Myocardial Depressants or Inhibitors of AV Conduction NEBICIP should be used with care when myocardial depressants or inhibitors of AV conduction, such as certain calcium antagonists (particularly of the phenylalkylamine and benzothiazepine classes), or antiarrhythmic agents, such as disopyramide, are used concurrently. Both digitalis glycosides and beta-blockers slow AV conduction and decrease heart rate. Concomitant use can increase the risk of bradycardia. NEBICIP should not be combined with other beta-blockers.

Catecholamine-Depleting Drugs Patients receiving catecholamine-depleting drugs, such as reserpine or guanethidine, should be closely monitored, because the added beta-blocking action of NEBICIP may produce excessive reduction of sympathetic activity.

Clonidine In patients who are receiving NEBICIP and clonidine, NEBICIP should be discontinued for several days before the gradual tapering of clonidine.

CYP2D6 Inhibitors Drugs that inhibit CYP2D6 can be expected to increase plasma levels of nebivolol. Use caution when NEBICIP is co-administered with CYP2D6 inhibitors (quinidine, propafenone, fluoxetine, paroxetine, etc.)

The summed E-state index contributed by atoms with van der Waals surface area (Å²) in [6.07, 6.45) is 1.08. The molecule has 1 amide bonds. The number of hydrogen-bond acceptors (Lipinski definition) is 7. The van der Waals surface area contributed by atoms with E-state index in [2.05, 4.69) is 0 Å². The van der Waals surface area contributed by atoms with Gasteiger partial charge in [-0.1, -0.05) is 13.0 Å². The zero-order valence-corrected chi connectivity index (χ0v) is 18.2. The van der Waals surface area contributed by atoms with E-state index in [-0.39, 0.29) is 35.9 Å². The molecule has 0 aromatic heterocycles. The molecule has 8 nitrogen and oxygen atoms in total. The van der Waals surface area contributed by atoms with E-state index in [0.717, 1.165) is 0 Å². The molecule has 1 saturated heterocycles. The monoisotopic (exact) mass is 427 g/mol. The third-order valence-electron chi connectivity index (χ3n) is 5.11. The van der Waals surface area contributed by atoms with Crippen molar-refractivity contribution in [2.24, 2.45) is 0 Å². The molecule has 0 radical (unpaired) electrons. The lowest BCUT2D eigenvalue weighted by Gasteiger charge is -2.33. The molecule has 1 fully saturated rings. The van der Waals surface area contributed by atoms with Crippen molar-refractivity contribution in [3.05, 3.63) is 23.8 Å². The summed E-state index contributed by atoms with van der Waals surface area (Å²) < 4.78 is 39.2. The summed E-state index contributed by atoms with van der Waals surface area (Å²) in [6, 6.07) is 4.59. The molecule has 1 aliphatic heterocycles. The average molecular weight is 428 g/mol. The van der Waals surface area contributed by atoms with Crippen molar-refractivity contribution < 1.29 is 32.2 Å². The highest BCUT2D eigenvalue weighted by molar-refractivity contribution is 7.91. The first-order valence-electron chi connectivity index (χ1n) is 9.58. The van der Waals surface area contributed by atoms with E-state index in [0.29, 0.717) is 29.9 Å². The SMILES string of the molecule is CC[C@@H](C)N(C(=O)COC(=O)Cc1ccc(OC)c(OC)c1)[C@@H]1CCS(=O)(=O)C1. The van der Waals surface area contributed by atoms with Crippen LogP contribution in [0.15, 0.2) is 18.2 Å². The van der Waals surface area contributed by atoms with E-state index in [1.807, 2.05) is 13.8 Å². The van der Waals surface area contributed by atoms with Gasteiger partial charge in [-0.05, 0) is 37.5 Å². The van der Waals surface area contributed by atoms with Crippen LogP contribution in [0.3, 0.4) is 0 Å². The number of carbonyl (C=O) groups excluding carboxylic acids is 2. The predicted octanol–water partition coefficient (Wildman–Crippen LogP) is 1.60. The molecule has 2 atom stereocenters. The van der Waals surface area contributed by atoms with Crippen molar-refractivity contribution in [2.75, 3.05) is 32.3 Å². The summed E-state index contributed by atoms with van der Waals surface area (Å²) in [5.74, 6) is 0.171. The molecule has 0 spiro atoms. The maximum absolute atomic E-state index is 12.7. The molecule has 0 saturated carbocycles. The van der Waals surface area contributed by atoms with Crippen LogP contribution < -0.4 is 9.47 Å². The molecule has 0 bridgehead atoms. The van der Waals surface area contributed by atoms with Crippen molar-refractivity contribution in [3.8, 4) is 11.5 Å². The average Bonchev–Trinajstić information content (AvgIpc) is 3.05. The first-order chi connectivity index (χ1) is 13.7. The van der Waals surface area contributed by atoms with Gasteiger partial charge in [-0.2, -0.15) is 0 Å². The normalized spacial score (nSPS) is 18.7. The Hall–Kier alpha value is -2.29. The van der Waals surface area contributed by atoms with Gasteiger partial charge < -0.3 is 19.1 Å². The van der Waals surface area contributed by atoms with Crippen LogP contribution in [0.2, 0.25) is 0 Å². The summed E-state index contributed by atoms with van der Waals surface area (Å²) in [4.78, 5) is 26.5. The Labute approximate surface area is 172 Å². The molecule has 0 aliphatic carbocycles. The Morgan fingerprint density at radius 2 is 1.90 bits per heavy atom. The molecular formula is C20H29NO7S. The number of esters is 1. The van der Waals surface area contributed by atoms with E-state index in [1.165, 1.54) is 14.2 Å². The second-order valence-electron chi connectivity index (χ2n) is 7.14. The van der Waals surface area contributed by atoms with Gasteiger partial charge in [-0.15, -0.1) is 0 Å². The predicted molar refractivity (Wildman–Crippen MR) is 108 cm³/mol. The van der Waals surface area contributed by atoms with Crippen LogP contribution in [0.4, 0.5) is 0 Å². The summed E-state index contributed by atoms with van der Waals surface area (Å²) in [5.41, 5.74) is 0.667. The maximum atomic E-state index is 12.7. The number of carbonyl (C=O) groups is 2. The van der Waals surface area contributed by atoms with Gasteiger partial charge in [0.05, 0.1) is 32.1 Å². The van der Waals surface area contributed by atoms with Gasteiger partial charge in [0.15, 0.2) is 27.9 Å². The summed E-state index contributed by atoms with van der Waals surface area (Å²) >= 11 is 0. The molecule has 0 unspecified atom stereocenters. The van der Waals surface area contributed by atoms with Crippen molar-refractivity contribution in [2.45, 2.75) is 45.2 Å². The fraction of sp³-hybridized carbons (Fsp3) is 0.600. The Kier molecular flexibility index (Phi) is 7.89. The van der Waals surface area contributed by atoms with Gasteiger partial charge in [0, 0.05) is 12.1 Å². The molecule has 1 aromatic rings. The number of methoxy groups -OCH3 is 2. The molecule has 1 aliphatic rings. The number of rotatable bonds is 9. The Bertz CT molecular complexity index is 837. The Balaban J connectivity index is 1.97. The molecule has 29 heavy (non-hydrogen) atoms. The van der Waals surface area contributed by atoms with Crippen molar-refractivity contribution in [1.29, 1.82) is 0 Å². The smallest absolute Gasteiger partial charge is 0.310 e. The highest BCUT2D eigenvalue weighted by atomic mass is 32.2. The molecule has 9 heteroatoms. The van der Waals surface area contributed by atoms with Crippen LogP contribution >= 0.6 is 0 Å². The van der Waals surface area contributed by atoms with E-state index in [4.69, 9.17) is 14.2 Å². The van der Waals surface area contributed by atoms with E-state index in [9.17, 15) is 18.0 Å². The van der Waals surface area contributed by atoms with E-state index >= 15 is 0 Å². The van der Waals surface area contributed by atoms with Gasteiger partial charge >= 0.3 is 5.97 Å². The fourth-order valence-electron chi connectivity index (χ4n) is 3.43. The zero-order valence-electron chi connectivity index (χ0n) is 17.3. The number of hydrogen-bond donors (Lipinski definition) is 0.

Non-dihydropyridine Calcium Channel Blockers Because of significant negative inotropic and chronotropic effects in patients treated with beta-blockers and calcium channel blockers of the verapamil and diltiazem type, caution should be used in patients treated concomitantly with these agents and ECG and blood pressure should be monitored.

Histamine-2 Receptor Antagonists Cimetidine (400 mg twice daily) causes a 23% increase in the plasma levels of d-nebivolol.

Sildenafil The co-administration of nebivolol and sildenafil decreased AUC and C max of sildenafil by 21 and 23% respectively. The effect on the C max and AUC for d-nebivolol was also small (<20%). The effect on vital signs (e. g. pulse and blood pressure) was approximately the sum of the effects of sildenafil and nebivolol.

Hypotensive Agents Do not use NEBICIP with other beta-blockers. Closely monitor patients receiving catecholamine-depleting drugs, such as reserpine or guanethidine, because the added beta-blocking action of NEBICIP may produce excessive reduction of sympathetic activity. In patients who are receiving NEBICIP and clonidine, discontinue NEBICIP for several days before the gradual tapering of clonidine.

Digitalis Glycosides Both digitalis glycosides and beta-blockers slow AV conduction and decrease the heart rate. Concomitant use can increase the risk of bradycardia.

Abrupt Cessation of Therapy